updated 3/30/2006 3:03:08 PM ET 2006-03-30T20:03:08

A minister’s wife charged with shooting her husband to death in the church parsonage waived her right Thursday to a hearing that would have aired evidence against her.

Defense attorneys said Mary Winkler was emotionally fragile and also wanted to protect her three young daughters from any painful details that might have emerged at the hearing, where she could have requested bail.

Winkler, 32, was ordered held without bail on charges of first-degree murder in the March 22 shooting of Matthew Winkler, the minister at Fourth Street Church of Christ in the small town of Selmer, 80 miles east of Memphis.

The case against her now goes to the grand jury, which is set to meet in June and will decide if there is enough evidence to support murder charges against her.

Authorities say Mary Winkler confessed to shooting her 31-year-old husband and leaving town with their daughters. His body was found in the parsonage after he didn’t show up for an evening service. Authorities have declined to disclose a motive.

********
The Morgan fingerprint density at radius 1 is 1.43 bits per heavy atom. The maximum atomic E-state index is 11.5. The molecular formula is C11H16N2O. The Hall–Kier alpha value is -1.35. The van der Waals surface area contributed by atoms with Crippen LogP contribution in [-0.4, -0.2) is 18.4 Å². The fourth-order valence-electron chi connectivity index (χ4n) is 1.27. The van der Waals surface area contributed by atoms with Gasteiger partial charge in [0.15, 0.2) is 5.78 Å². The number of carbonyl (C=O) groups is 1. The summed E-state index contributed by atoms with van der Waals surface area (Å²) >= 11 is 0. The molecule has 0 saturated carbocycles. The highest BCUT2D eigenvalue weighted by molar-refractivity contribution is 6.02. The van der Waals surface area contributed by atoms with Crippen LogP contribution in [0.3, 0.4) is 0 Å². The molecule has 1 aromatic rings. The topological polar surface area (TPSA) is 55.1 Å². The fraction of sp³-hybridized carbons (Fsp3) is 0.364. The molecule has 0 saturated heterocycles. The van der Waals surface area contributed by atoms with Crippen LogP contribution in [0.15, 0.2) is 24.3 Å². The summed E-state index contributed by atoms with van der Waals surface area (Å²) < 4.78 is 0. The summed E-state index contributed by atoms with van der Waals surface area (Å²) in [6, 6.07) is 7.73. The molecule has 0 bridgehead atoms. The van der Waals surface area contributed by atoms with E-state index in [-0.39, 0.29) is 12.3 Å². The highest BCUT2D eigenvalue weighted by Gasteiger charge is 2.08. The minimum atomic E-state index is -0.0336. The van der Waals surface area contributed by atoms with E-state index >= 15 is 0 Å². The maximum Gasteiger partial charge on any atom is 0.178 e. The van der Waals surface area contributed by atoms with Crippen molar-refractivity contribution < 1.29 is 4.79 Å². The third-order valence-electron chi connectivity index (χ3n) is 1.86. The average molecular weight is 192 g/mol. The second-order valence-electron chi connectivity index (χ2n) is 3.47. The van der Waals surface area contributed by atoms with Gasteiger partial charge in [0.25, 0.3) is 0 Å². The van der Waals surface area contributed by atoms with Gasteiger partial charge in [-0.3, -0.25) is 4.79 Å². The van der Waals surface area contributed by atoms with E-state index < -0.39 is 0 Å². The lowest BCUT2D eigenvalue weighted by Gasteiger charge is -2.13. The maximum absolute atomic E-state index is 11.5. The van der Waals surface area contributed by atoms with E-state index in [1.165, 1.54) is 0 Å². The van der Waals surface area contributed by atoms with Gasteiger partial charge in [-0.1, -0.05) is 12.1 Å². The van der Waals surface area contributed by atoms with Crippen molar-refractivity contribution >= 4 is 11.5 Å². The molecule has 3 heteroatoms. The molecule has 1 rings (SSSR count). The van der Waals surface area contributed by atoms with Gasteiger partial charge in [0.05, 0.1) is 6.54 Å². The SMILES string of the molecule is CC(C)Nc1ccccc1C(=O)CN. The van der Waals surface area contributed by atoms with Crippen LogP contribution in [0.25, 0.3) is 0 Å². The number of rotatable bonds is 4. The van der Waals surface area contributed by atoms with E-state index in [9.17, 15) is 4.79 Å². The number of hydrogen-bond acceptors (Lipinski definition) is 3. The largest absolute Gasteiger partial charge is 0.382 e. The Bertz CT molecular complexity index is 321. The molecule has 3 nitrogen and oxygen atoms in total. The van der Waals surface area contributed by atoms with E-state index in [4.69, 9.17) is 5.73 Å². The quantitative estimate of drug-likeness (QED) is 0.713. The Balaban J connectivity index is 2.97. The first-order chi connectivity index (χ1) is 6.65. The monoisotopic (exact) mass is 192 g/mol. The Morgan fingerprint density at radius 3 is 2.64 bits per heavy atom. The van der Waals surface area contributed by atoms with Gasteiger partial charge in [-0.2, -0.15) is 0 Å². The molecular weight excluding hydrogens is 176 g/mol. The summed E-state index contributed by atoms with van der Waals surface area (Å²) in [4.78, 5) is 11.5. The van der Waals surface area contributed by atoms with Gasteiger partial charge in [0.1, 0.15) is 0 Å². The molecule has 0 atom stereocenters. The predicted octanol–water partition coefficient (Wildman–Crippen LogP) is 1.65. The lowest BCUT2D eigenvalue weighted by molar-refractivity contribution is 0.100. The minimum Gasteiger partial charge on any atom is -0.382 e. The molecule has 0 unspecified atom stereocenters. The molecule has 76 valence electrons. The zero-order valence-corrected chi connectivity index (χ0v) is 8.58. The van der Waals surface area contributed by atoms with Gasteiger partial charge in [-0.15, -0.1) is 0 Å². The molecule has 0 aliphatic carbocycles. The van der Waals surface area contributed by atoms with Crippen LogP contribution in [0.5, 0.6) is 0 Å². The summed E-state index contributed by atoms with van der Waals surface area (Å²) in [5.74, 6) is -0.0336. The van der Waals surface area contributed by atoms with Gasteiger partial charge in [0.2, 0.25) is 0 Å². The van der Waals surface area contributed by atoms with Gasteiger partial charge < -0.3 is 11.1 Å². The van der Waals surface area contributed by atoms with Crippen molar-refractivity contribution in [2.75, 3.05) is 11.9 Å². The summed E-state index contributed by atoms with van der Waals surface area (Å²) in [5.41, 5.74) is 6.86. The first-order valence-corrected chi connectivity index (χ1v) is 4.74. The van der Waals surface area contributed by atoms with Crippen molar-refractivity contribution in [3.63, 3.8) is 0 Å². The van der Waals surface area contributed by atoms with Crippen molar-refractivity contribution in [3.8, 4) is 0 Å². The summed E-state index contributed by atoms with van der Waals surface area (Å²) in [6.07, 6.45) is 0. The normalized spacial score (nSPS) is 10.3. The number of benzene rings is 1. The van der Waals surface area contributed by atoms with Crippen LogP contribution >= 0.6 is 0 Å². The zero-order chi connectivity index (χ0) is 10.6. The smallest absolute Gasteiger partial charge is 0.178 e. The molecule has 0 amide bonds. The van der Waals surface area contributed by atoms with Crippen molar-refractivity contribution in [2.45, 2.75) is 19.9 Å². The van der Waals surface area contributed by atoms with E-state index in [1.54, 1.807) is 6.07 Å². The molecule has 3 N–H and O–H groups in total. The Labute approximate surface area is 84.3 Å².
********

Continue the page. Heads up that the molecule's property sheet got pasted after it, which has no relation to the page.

Mary Winkler was found the next day in Orange Beach, Ala., with the children, who are now with their grandparents.

Defense attorney Steve Farese said Winkler is upset and unable to concentrate on helping with her defense. He said he was unsure what she said in her statement to police or what they believe was a motive.

“What I’m trying to get to is a position where she can focus and we can get what she thinks she said at that interview, and we haven’t gotten there yet,” he said.

A psychological exam is expected, said another defense attorney, Leslie Ballin.

The defense may seek bond later, Farese said.

He said Winkler has asked to see her children — Breanna, 1; Mary Alice, 6; and Patricia, 8 — but he was unsure when that might happen.

Still, he said, “we don’t feel that it does anyone any good to hear gruesome things about their late father.”

Prosecutor Elizabeth Rice said defendants indicted by the grand jury in June generally go to trial in October. She declined to comment on evidence against Winkler.

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